Hand Tools

Subject:
Re: Probably closer to 86.25º

david weaver
Monkey metal, rubber steel, pure carbides...

.. I think if one wasn't told about various sharpening regimes and carbides, etc, they might not think about it too much.

the poor man's M2 in the chinese iron will get your attention if you attempt to flatten it, but it sharpened perfectly fine on an india stone, arkansas stone and strop. Would it fail to last like it does with diamonds? I'm sure it would lose some edge life.

what's the goal is the question, I guess? I will probably sink back to my normal habits within a month. That is, if something doesn't seem to last long enough, increase shaving thickness, sharpen as quickly as possible. I do like the cast on diamonds, though - it's very practical. Perhaps not necessary and demanding (the plate that phil sent to me to evaluate his iron is actually pin straight and flat, unlike I've ever seen before, but one has to be willing to iron those issues out).

The biggest sin that I see in planes in use when I have bought used tools that were in current use is lack of finishing of the sharpening process. None have been exceptionally finely sharpened that I can recall, but that's not the worst thing in the world if sharpening is actually completed. I don't have the experience that you do with teaching individuals, so I don't know what's practical and what's not at this point for beginners, and I'm sure once I write up all of this stuff, I'll be quoted as saying all sorts of things that the report doesn't actually say, or linked to making recommendations that I never made.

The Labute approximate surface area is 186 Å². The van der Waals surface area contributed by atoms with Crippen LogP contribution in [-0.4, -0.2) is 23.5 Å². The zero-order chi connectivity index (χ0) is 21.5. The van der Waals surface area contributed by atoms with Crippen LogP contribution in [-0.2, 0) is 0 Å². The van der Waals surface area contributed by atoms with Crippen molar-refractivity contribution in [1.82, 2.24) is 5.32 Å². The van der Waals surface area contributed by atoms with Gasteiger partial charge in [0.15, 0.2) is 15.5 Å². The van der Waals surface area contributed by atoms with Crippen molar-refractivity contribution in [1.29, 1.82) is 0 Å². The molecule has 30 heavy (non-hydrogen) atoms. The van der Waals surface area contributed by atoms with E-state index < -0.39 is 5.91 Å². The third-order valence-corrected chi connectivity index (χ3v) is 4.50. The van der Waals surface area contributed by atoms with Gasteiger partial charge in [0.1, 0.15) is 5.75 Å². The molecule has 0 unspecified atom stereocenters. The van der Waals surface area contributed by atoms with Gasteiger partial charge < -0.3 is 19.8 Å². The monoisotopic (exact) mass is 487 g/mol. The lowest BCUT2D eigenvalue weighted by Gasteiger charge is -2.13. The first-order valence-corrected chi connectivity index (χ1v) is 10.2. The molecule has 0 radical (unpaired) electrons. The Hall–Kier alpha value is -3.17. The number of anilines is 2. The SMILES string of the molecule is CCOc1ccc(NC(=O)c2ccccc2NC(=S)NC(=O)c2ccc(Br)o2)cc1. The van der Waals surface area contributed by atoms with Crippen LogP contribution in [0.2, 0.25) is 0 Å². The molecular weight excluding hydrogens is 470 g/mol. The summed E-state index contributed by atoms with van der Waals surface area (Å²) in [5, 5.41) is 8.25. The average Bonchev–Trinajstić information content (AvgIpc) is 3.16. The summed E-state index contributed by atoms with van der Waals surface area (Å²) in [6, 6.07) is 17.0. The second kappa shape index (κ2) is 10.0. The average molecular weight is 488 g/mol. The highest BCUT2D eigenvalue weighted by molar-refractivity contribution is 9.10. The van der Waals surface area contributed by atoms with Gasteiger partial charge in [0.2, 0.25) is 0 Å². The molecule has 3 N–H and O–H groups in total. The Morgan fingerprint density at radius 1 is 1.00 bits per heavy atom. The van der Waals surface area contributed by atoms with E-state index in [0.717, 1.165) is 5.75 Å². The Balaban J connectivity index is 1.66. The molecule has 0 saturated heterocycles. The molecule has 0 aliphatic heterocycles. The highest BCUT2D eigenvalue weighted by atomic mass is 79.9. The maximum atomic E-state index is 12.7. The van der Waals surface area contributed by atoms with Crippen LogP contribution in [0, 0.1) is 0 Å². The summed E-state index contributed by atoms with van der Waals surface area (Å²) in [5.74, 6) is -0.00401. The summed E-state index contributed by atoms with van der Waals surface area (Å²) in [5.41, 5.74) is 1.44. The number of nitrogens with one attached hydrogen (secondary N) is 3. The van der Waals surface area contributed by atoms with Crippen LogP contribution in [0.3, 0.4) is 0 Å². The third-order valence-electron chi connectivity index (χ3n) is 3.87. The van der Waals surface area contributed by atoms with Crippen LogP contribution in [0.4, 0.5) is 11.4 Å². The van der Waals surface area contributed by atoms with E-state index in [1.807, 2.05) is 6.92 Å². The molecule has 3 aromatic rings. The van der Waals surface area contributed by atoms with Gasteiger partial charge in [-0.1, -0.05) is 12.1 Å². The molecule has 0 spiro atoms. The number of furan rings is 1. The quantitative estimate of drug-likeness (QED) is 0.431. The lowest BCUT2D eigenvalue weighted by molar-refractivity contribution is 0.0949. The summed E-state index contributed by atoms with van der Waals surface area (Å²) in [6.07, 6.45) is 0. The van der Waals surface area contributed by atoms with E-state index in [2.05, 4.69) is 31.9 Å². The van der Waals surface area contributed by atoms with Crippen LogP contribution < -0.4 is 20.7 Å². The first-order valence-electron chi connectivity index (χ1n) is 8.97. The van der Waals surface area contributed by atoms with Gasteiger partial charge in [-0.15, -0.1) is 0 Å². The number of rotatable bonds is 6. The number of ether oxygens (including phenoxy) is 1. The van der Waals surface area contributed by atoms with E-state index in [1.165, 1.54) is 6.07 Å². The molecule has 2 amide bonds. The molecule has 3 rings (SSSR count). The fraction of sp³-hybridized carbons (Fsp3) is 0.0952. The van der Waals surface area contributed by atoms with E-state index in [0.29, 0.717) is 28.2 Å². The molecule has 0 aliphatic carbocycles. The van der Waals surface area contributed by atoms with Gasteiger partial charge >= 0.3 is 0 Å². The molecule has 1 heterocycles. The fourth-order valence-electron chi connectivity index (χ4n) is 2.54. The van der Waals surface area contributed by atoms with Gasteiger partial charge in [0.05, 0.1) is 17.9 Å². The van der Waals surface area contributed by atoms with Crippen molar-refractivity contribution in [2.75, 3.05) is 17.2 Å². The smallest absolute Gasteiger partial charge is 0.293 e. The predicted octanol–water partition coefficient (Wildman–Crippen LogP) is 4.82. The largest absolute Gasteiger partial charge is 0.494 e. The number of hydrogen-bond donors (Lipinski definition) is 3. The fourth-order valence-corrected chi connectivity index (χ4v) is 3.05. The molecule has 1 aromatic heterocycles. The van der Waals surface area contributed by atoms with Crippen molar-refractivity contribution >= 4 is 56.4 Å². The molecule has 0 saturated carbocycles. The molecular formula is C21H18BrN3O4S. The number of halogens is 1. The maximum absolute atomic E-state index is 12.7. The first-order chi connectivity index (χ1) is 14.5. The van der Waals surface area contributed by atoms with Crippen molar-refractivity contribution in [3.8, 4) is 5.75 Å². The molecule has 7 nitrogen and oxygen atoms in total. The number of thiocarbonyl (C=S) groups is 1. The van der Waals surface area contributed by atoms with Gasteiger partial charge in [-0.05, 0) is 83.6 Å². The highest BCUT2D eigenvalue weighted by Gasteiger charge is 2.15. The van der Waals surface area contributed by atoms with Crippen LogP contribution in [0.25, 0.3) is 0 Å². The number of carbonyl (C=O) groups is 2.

The two things from it that I wanted to find out, though, if anything - how much potential difference in longevity for V11, which had 3V and M4 added - turns out to be more than I expected. Could I have lived without knowing and without using them? Sure.

And a quantification of clearance angle since I am often told that anything over 30 is counterproductive, and I used 35 in this test for ease of method. That turns out to have less of an effect so far than even I expected, but I also didn't know which way it would go, either.

I've got a youtube channel where I've detailed making planes. From time to time, I get a snarky commenter who thinks the idea of using a washita or arkansas stones is antiquated, slow and hokey. My first recommendation for someone who despises sharpening is always, learn to sharpen faster and to do it with a method that ensures you complete sharpening each time. We don't skip parts of the lawn on purpose so that we can come back later and make extra laps, and we don't purposely push the lawn mower as slow as possible and measure every blade of grass.

I still think learning to sharpen quickly is more valuable than switching steels, and I've learned more about planing productivity from soft steels than I have from hard ones.

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